Dr Alistair Anderson

Research Fellow (VAX-TRUST) – University of Nottingham School of Sociology and Social Policy

PhD in Human Geography from the School of Geographical Sciences at the University of Bristol.

Social scientist with experience using mixed social research methods, including qualitative and cognitive interviewing, focus groups, social surveys, and statistical analysis.

Doctoral Research

My doctoral research was predominantly on social attitudes around antibiotic use and antibiotic resistance. I had a particular focus on pet-owners and their rationalisation of antibiotic use in human- and pet-orientated healthcare settings.

Animal Research Nexus

I joined the Wellcome Trust-funded Animal Research Nexus Programme in June 2020 as a postdoctoral Research Associate, working alongside researchers from five Universities in the UK. My work at the University of Nottingham with Dr. Hobson-West engages with the role of Named Veterinary Surgeons in animal research laboratories.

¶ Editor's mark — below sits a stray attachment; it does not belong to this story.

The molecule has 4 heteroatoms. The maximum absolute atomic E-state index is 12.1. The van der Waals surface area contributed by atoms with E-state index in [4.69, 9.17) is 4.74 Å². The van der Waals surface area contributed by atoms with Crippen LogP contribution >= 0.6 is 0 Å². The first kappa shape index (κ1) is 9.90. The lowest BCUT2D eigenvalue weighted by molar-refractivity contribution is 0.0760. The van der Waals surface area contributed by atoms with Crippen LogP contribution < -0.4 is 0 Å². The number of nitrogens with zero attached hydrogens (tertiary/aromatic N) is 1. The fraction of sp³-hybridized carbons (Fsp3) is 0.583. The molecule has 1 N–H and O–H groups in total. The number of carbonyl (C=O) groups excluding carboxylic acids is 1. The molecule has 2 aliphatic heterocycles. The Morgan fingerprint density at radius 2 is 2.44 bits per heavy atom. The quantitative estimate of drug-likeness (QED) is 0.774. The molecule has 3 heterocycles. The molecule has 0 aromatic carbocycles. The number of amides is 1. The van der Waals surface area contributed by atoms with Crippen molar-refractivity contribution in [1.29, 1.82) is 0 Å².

In June 2021 I joined the VAX-TRUST project as a Research Fellow, again working with Dr. Pru Hobson-West at the University of Nottingham. This is an exciting seven-country project aiming to scrutinize vaccine hesitancy as a broad social phenomenon with the goal of providing tools and support for healthcare professionals in encountering vaccine hesitant individuals.

Policy Work

During my PhD I worked in the House of Lords Library as an ESRC/POST Fellow and in the National Assembly for Wales Research Service as an RCUK Policy Intern. During my time at the House of Lords Library, I wrote a briefing on the potential impacts of the UK’s departure from the European Union on how antimicrobial resistance is addressed in the UK.

I also co-authored written evidence as part of an interdisciplinary team that was published as part of the House of Commons Health and Social Care Committee’s 2018 Inquiry into Antimicrobial Resistance.

Professional Memberships

I have been a member of the Social Research Association since January 2017, and a Fellow of the Royal Geographical Society since September 2019.